## Abstract

Since the Royal Society Discussion Meeting on in 2000, the laboratory spectroscopy of has entered a new regime. For the first time, transitions of above the barrier to linearity have been observed. A highly sensitive near-infrared spectrometer based on a titanium:sapphire laser and incorporating a dual-beam, double-modulation technique with bidirectional optical multi-passing has been developed in order to detect these transitions, which are more than 4600 times weaker than the fundamental band. We discuss our recent work on the , , , and combination bands and the , , and overtone bands. Experimentally determined energy levels provide a critical test of *ab initio* calculations in this challenging energy regime (greater than 10 000 cm^{−1}). By comparing the experimental energy levels and theoretical energy levels from *ab initio* calculations in which the adiabatic and relativistic corrections are incorporated, the extent of higher-order effects such as non-adiabatic and radiative corrections is revealed.

## 1. Introduction

Despite a deceptively simple structure consisting of only three protons and two electrons, the spectrum of is beautifully complex. With the detection of the infrared spectrum by Oka (1980), the potential of this unique molecular ion was finally unlocked nearly 70 years after its initial detection by Thomson (1911). Because is easy to produce in hydrogen discharges, an enormous number of experiments, both spectroscopic and kinetic in nature, have been performed. Its importance to theoreticians and astronomers has also resulted in extensive literature, as demonstrated in this issue.

The laboratory spectroscopy of provides the direct determination of accurate transition frequencies. The ground-state equilibrium geometry of is an equilateral triangle. The only available spectroscopic data on corresponds to vibrational excitations, so the search for the spectrum has concentrated primarily on the infrared region. has two vibrational modes: the totally symmetric mode *ν*_{1} and the doubly degenerate *E*′ mode *ν*_{2}. Only the *ν*_{2} mode is infrared active. More than 900 transitions of from the fundamental, forbidden, overtone and combination bands have been observed. These frequencies provide valuable information about the structure and dynamics of , enable the astronomical detection of in extraterrestrial environments and provide data for the refinement of theoretical potential energy surfaces and variational calculations. A recent review by Lindsay & McCall (2001) compiled and evaluated the 17 laboratory spectroscopic studies of transitions of below the barrier to linearity.

Since the 2000 Discussion Meeting, an additional 37 transitions of have been recorded. For the first time, transitions to levels above the barrier to linearity have been observed. The detection of these extremely weak transitions, which are more than 4600 times weaker than the fundamental *ν*_{2} band (McCall 2001), required the development of a highly sensitive near-infrared spectrometer using a double-modulation technique. The following sections describe the difficulties encountered when studying transitions of above the barrier to linearity, present our results and compare the results to theoretical predictions. Future prospects for the rovibrational spectroscopy of above the barrier to linearity are also discussed.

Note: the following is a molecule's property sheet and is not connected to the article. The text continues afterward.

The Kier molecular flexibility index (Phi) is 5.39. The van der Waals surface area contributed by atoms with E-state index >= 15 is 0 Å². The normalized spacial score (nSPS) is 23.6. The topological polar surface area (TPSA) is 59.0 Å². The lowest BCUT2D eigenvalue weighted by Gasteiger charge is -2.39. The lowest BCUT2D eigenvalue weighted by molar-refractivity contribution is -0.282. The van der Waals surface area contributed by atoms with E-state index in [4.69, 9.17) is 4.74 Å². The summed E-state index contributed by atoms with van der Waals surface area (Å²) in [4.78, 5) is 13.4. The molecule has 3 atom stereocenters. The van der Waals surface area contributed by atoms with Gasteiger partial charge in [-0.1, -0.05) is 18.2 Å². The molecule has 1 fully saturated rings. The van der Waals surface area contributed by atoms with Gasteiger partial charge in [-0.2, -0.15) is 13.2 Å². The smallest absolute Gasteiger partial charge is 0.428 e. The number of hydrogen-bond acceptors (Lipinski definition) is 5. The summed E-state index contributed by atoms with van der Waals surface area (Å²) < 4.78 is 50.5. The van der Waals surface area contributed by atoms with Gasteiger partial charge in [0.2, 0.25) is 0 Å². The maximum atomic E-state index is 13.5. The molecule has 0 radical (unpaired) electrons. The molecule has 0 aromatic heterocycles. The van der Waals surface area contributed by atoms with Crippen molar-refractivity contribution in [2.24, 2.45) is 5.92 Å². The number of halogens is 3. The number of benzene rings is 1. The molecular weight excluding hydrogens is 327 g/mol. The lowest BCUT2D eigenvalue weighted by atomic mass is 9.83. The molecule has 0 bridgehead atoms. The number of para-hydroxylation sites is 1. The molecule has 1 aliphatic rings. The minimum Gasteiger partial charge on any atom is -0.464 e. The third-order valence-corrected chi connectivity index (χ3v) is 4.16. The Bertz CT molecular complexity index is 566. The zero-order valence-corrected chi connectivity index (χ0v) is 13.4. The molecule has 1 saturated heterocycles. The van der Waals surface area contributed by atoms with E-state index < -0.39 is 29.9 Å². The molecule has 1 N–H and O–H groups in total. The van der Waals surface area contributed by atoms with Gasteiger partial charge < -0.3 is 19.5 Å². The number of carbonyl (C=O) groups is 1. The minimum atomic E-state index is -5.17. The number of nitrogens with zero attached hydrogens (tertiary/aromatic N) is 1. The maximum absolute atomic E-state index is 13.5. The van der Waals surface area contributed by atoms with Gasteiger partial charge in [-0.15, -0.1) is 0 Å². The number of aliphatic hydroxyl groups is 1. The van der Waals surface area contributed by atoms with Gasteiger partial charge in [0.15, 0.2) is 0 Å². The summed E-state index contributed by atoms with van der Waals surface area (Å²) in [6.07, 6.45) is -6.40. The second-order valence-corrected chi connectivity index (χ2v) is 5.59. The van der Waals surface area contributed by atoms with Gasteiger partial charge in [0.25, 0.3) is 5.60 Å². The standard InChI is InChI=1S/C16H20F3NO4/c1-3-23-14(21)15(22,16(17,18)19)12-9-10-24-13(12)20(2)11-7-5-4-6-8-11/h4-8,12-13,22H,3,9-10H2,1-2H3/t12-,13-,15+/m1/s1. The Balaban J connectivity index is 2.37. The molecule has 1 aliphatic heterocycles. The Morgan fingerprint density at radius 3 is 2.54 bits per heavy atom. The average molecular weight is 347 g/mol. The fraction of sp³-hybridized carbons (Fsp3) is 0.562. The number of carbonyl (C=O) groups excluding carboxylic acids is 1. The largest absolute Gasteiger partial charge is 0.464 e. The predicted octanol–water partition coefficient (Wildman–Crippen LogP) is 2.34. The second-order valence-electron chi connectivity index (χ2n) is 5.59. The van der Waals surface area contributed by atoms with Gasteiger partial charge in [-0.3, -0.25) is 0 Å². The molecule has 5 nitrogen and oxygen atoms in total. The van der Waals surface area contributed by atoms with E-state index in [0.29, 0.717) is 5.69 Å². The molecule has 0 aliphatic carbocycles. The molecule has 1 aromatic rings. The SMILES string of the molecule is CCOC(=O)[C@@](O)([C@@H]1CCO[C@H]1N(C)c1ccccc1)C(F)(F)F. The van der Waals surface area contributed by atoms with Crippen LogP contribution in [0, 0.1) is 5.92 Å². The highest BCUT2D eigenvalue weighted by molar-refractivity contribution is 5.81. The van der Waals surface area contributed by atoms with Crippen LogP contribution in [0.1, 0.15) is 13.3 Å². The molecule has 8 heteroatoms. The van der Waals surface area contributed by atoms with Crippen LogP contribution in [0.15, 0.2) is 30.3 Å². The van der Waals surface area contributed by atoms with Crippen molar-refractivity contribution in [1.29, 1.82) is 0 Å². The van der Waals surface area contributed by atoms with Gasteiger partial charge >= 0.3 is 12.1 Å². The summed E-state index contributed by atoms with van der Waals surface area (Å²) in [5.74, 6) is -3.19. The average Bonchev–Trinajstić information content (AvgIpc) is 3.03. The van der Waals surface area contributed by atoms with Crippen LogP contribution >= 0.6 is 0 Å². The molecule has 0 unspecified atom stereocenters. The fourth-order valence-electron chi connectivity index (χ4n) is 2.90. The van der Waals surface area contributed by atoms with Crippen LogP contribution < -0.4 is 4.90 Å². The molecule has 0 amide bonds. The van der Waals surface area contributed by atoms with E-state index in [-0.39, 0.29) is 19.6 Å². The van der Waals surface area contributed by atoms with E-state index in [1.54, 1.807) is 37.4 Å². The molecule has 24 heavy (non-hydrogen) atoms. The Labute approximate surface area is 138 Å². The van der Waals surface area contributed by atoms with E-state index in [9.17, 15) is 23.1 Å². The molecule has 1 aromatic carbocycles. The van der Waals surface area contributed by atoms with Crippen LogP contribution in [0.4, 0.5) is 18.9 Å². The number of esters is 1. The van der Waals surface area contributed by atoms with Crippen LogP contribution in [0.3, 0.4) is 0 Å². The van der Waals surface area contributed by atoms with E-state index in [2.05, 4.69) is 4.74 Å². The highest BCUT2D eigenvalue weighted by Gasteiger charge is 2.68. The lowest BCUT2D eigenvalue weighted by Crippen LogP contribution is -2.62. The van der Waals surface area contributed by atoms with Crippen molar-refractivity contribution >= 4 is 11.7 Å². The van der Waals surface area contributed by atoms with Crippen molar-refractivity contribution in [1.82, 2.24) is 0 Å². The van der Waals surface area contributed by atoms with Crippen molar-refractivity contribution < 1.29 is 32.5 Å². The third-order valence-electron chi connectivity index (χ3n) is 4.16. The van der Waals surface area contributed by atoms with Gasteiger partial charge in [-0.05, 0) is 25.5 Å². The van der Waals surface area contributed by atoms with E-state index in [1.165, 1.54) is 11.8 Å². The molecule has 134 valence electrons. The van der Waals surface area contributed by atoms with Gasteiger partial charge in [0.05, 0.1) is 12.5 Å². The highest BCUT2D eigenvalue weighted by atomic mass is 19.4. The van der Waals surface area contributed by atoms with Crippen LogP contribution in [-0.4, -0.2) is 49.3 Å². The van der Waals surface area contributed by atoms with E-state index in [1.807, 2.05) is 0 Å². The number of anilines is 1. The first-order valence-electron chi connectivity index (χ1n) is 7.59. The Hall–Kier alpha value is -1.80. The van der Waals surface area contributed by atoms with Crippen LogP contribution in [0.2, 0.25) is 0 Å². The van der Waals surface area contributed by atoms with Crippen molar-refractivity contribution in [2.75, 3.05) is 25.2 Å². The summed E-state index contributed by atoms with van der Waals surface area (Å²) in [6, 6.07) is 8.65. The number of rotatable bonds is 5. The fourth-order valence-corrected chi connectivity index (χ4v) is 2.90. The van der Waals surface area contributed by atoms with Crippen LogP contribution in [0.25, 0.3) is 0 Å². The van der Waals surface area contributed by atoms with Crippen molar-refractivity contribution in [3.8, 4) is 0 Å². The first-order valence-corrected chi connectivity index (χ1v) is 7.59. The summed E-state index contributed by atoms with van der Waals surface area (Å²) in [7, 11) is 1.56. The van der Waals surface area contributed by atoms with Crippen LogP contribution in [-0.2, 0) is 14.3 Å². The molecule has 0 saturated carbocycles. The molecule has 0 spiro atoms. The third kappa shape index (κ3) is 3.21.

## 2. Complications above the barrier to linearity

Rovibrational energy levels with the same good quantum numbers can mix with one another; the strength of the mixing is inversely proportional to the energy separation between the two levels. This mixing becomes particularly severe in above the barrier to linearity as the density of energy levels increases substantially (figure 1). The concept of quantum monodromy is used to describe systems such as that may reach linear structures with cylindrically symmetrical potential energy barriers. Quantum monodromy ‘implies the absence of any smoothly valid set of quantum numbers for the entire spectrum’ (Child *et al*. 1999).

For , the quantum number is associated with the *ν*_{2} mode. It represents the angular momentum associated with the vibrational mode and can take on the values where *υ*_{2} is the number of quanta of excitation of the *ν*_{2} mode. The number of quanta of excitation of the *ν*_{1} mode is given by *υ*_{1}. The quantum number (Hougen 1962) represents the part of the projection of the total angular momentum *J* that is due to rotation. *G*=|*g*| is a good quantum number at low energies. Mixed states above the barrier to linearity (as well as highly mixed states below the barrier) can no longer be described by integral values of *υ*_{1}, *υ*_{2}, and *G*.

J. K. G. Watson (2002, personal communication) calculated expectation values for *υ*_{1}, *υ*_{2}, and *G* up to approximately 23 000 cm^{−1} (*J*≤20). Figure 2 illustrates the failure of traditional quantum numbers above the barrier to linearity using Watson's expectation values. As discussed by Lindsay & McCall (2001), the breakdown of *υ*_{1}, *υ*_{2}, and *G* (represented by non-integer values of the quantum numbers) becomes markedly apparent near the barrier to linearity. However, figure 2 also demonstrates that at low *J*, the approximate quantum numbers remain reasonably good even above the barrier to linearity. This becomes very important when trying to assign quantum numbers to transitions of above the barrier to linearity.

Although the calculated expectation values are approximate and only intended to be used to form a qualitative picture of the nature of the energy levels, they provide the only available indication of the degree of mixing for a particular energy level, and the Oka group has found them to be extremely helpful for the assignment of approximate quantum numbers to levels both below (Lindsay & McCall 2001) and above (Gottfried *et al*. 2003) the barrier to linearity. However, at higher values of *J*, the mixing of the energy levels becomes so severe that there is no longer any point in labelling the energy levels using approximate quantum numbers. The levels will then have to be labelled using only the good quantum numbers *J*, *I* and ± and the energy-ordering index *n*.

## 3. Laboratory spectroscopy of